Mel Smith, who has died of a heart attack at the age of 60, was part of one of television's best-known double acts as well as a successful actor and director in his own right.
His comedy sketches on Alas Smith and Jones and Not the Nine O'Clock News turned him into a household name, launching the long and varied career that saw Smith appear in and direct Hollywood films, introduce Queen at Live Aid and score a top-five chart hit.
Born in Chiswick, west London, it was perhaps inevitable Smith - the son of a bookmaker - would enter the world of entertainment as even at the age of six he was directing plays with his friends.
He went up to New College, Oxford, to study experimental psychology, having chosen the university especially for its dramatic society.
Smith's involvement in the society led to him becoming its president, and he directed productions at the Oxford Playhouse and performed at the Edinburgh fringe festival during his university days.
His directing career saw him first working at the Royal Court in London, before moving on to the Bristol Old Vic and the Sheffield Crucible.
It was after being invited by producer John Lloyd to join the Not the Nine O'Clock News that Smith met Griff Rhys Jones, who would go on to become his comedy sidekick for decades to come.
When the programme, which also featured Rowan Atkinson and Pamela Stephenson, came to an end, Smith and Jones decided to continue their comedy partnership with their own sketch show, its name being taken from American Western series Alias Smith and Jones.
Its trademark became the pair's head-to-head chats, which have been compared to Peter Cook and Dudley Moore's Dagenham Dialogues. The conversations saw Smith play a know-it-all, while Jones took on a dim-witted persona, and they would engage in discussions on every topic under the sun. Over the next 16 years, there were a total of 10 series of the show.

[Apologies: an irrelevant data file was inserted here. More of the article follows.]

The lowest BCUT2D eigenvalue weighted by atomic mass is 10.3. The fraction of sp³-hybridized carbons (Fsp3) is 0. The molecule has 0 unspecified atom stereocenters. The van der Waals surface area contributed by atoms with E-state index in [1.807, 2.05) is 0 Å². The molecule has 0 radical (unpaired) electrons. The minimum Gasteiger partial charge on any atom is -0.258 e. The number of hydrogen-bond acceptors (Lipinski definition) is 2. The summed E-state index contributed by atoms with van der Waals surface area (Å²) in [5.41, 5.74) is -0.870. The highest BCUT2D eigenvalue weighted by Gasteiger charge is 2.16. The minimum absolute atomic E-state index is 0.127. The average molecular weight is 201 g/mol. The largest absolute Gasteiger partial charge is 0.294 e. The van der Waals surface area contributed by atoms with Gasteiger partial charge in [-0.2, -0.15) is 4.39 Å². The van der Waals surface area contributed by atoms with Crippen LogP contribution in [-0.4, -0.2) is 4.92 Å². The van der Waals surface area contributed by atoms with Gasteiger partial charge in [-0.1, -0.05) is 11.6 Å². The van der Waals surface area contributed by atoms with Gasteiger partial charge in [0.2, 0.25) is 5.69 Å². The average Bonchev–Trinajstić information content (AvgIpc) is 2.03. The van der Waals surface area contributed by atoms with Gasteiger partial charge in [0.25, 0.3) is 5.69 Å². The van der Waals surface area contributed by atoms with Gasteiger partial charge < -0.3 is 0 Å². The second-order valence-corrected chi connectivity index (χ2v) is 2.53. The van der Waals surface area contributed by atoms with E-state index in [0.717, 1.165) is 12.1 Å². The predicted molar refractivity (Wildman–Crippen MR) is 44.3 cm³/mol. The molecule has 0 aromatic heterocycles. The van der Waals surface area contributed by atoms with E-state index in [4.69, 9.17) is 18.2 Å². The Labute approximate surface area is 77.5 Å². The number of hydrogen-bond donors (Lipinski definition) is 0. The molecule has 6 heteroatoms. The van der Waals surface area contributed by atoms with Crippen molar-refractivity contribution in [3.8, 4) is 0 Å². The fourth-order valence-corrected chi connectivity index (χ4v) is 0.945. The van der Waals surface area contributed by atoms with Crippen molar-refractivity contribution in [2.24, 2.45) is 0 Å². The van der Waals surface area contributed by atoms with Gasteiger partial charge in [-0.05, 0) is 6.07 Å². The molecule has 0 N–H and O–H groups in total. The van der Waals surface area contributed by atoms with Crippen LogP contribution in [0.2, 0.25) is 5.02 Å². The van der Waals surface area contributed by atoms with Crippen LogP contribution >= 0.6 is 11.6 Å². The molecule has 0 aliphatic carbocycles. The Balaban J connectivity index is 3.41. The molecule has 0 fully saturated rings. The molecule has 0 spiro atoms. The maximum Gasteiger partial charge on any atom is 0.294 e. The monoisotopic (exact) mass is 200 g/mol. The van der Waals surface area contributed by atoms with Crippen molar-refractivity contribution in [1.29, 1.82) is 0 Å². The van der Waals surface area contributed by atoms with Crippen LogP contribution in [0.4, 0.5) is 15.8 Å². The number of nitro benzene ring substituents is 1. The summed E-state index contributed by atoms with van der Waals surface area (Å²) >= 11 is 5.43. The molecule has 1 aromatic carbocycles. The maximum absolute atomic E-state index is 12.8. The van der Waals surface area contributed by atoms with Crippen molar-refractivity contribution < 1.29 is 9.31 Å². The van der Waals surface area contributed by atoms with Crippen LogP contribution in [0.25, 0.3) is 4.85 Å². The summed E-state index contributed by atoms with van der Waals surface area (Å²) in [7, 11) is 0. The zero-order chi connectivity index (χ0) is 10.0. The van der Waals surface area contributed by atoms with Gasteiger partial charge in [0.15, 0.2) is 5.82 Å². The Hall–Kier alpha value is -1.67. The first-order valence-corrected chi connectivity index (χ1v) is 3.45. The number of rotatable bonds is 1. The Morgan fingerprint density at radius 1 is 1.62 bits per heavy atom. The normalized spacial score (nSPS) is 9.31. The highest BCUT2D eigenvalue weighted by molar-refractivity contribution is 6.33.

In addition, Smith and Jones made films and radio shows together, and performed in plays, clip shows and Christmas specials. The comedians' many charity appearances included taking to the stage at Wembley to introduce Queen at 1985's Live Aid.
They founded production firm Talkback in 1981, which was responsible for comedy hits including Da Ali G Show and Knowing Me Knowing You. The firm was sold in 2000.
The last Smith and Jones series aired in 1998, but the pair stayed in touch and in 2005 collaborated on The Alas Smith and Jones Sketchbook, a showcase of their past shows.
Smith directed films including Bean - The Ultimate Disaster Movie, which starred fellow Not the Nine O'Clock News comic Atkinson, and Richard Curtis romantic comedy The Tall Guy. His acting credits included Babylon in 1980, the 1987 hit The Princess Bride and Sir Toby Belch in Trevor Nunn's 1996 production of Twelfth Night.
The comic also took the title role in Raymond Briggs' animated Father Christmas in 1991, in which he sung the song Another Bloomin' Christmas. He had previously demonstrated his vocal talents in 1981, releasing the single Mel Smith's Greatest Hits, and in 1987 when he teamed up with Kim Wilde for the Comic Relief song Rockin' Around the Christmas Tree which reached the top five.
Smith worked with Jones again on a sketch show for BBC One only last year.
He leaves wife, Pam, with whom he lived in north west London.